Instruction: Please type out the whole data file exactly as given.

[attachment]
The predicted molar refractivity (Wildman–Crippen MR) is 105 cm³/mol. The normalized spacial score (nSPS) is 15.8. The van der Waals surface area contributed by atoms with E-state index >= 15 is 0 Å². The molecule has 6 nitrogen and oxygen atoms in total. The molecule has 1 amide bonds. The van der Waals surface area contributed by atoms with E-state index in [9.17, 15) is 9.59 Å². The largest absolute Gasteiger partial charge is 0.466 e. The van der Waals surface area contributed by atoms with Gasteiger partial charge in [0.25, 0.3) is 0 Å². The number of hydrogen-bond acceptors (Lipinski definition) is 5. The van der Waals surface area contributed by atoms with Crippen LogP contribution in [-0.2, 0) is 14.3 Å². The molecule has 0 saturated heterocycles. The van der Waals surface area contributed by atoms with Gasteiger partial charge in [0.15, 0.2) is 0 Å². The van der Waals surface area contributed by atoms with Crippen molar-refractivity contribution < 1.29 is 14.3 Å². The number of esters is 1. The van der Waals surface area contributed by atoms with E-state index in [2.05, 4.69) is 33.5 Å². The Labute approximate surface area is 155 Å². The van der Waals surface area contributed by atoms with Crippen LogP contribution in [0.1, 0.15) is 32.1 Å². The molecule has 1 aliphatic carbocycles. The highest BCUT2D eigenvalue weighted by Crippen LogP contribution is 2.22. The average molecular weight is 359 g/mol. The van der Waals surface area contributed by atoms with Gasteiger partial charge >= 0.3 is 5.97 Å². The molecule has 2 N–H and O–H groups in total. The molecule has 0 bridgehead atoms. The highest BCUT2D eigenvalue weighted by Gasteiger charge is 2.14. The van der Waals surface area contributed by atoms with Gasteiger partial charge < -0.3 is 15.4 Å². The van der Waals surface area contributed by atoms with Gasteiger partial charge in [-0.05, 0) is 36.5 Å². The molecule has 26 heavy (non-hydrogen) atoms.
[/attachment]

The predicted molar refractivity (Wildman–Crippen MR) is 105 cm³/mol. The normalized spacial score (nSPS) is 15.8. The van der Waals surface area contributed by atoms with E-state index >= 15 is 0 Å². The molecule has 6 nitrogen and oxygen atoms in total. The molecule has 1 amide bonds. The van der Waals surface area contributed by atoms with E-state index in [9.17, 15) is 9.59 Å². The largest absolute Gasteiger partial charge is 0.466 e. The van der Waals surface area contributed by atoms with Gasteiger partial charge in [0.25, 0.3) is 0 Å². The number of hydrogen-bond acceptors (Lipinski definition) is 5. The van der Waals surface area contributed by atoms with Crippen LogP contribution in [-0.2, 0) is 14.3 Å². The molecule has 0 saturated heterocycles. The van der Waals surface area contributed by atoms with Gasteiger partial charge in [0.15, 0.2) is 0 Å². The van der Waals surface area contributed by atoms with Crippen molar-refractivity contribution < 1.29 is 14.3 Å². The number of esters is 1. The van der Waals surface area contributed by atoms with E-state index in [2.05, 4.69) is 33.5 Å². The Labute approximate surface area is 155 Å². The van der Waals surface area contributed by atoms with Crippen LogP contribution in [0.1, 0.15) is 32.1 Å². The molecule has 1 aliphatic carbocycles. The highest BCUT2D eigenvalue weighted by Crippen LogP contribution is 2.22. The average molecular weight is 359 g/mol. The van der Waals surface area contributed by atoms with Gasteiger partial charge >= 0.3 is 5.97 Å². The molecule has 2 N–H and O–H groups in total. The molecule has 0 bridgehead atoms. The highest BCUT2D eigenvalue weighted by Gasteiger charge is 2.14. The van der Waals surface area contributed by atoms with Gasteiger partial charge < -0.3 is 15.4 Å². The van der Waals surface area contributed by atoms with Gasteiger partial charge in [-0.05, 0) is 36.5 Å². The molecule has 26 heavy (non-hydrogen) atoms.